Should You Ride a Motorbike on Nusa Penida?

by Jackie
Overview of Kelingking Beach

Nusa Penida is a dreamy paradise to visit when you’re in Bali, Indonesia. How can you resist the neverending beauty of the blue waters, cliffside landscapes, waterfalls, endless beaches, and fewer crowds on this island?

While spending at least 2 days in Nusa Penida is the perfect amount of time to relax and lounge around, you have to think about how you’ll travel around the island.

The best way to get around Nusa Penida is by riding a motorbike and only if you have the experience to drive one! This is key! The island is larger at 202.8 km2 compared to the neighboring two Nusa Islands – Nusa Lembongan and Nusa Ceningan. (It’s much easier to drive in Lembongan and Ceningan.) Certain areas in Nusa Penida are bumpy and filled with potholes so they can get quite sketchy.

If you’re thinking about renting a motorbike on Nusa Penida, we’re sharing with you information on:

  • Things to consider if you want to drive a motorbike,
  • Where to rent a motorbike,
  • Helpful safety tips on what to expect with driving on Nusa Penida roads,
  • All about our accident. (Yup, we had one on the first day.)

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How to Decide to Go Motorbiking on Nusa Penida

Even though Nusa Penida is a tourist destination, it doesn’t have any public transportation. Nor are there bicycle rentals. Many of Nusa Penida’s attractions are spread across the island so it’s best to ride a motorbike to get to your destination.

Driving a motorbike is a necessary skill to know when you’re in Southeast Asia. You’ll have more freedom with where you want to go and can spend as little or as much time at your destination.

While driving a motorbike is mostly safe on Nusa Penida, here are some things to consider:

  1. Do you have experience driving/riding a motorbike, especially on steep and rough terrain such as bumpy and loose gravel roads?
  2. If there are two people, will both of you share a motorbike? Can the driver handle riding with an extra person? Is the passenger comfortable with riding a motorbike? Or, will each rider have his/her own bike?
  3. Are you able to ride long distances such as over 2 hours?
  4. Do you have travel insurance which covers medical support in case you get into a major accident? If you don’t have insurance, are you ok with the risk?
Cars and motorbikes must share the roads on Nusa Penida. The roads aren't wide and filled with deep potholes.

One of the experiences about riding a motorbike on Nusa Penida is sharing the road with cars and avoiding the deep potholes.

If you don’t satisfy either of these items, it’s recommended to hire a private driver. The cost of the driver is between 650,000-700,000 IDR ($46-$50 USD) per day. You can customize which places you want to visit each day.

Or, reserve one of these incredible Nusa Penida tours and not have to worry about transportation!

As with our experience, Justin knows how to ride a motorbike, while I do not. Therefore, we shared a motorbike on Nusa Penda. Even though we’ve been in Vietnam for over a year, I still feel uneasy on motorbikes, let alone driving one, especially after our scooter accident on Easter Island. Justin takes the reigns when whizzing through the perilous streets of Ho Chi Minh City.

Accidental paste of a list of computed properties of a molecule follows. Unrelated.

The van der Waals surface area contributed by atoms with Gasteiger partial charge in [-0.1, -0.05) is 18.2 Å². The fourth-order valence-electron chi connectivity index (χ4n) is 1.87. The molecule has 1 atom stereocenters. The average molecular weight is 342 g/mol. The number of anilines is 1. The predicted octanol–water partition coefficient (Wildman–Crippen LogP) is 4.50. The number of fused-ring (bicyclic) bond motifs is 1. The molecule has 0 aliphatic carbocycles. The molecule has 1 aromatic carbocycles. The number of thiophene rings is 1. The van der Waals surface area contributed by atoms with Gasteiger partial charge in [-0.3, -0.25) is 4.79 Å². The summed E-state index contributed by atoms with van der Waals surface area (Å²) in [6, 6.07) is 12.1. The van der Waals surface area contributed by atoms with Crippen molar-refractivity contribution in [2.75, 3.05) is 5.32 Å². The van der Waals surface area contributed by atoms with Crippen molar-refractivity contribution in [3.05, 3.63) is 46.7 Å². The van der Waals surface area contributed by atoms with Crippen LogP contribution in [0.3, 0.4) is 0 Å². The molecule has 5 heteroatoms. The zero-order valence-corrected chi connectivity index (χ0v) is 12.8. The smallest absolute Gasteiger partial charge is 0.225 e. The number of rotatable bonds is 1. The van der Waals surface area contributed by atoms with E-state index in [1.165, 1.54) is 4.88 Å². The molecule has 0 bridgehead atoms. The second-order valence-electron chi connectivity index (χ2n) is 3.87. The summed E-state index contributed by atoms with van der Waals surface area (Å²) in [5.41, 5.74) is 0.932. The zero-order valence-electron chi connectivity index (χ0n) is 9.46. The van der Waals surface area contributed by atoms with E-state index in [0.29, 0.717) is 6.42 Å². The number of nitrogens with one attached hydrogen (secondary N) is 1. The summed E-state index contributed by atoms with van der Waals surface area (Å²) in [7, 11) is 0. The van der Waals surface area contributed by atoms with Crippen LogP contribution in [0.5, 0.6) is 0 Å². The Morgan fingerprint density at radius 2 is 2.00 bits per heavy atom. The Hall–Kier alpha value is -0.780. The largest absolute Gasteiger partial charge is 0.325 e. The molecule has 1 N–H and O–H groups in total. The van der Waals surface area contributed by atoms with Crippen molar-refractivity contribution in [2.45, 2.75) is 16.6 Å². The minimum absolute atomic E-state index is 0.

Where to Rent a Motorbike on Nusa Penida

It’s easy to rent one. Most visitors depart from Nusa Lembongan via speedboat to arrive in Nusa Penida at the Toya Pakeh harbor. Several men will approach you and offer their motorbike to rent. No need to share a license or put in a deposit as you’ll pay in full once you get your bike. Ensure that you have the contact information of the person you’re renting from in case something happens.

Since we stayed in Nusa Penida for two days, our rental came with one helmet and a full tank of petrol. Originally it was 180,000 IDR ($12.75 USD) but we negotiated the price to 150,000 IDR ($10.60 USD), so it’s 75,000 IDR ($5.30 USD) per day. This was the same price as our motorbike rental on Nusa Lembongan.

Your guesthouse may also offer motorbike rental, however, you’ll need to arrange transportation to get to your guesthouse first. It may not be as convenient.  

As with returning the motorbike, we returned it in the same area along the Toya Pakeh harbor. The person we rented from wasn’t available to meet us. As requested, we dropped the keys in the cup holder and sent a photo of the bike location with a thank you message over WhatsApp.


Things to Know About Driving a Motorbike on Nusa Penida

Here are some helpful safety tips to ride a motorbike and prevent crashing. 

1. Drive SLOWLY!

While the main downtown area and the north side is easy with smooth roads, heading southwest is a potholed mess. Most of the roads in this area are BAD and super steep when you’re headed to Nusa Penida’s main attractions such as Kelingking Beach, Angel’s Beach, Billabong Beach, Broken Beach, and Seganging Waterfall. With loose gravel and potholes, it’s easy to slip and skid on the road.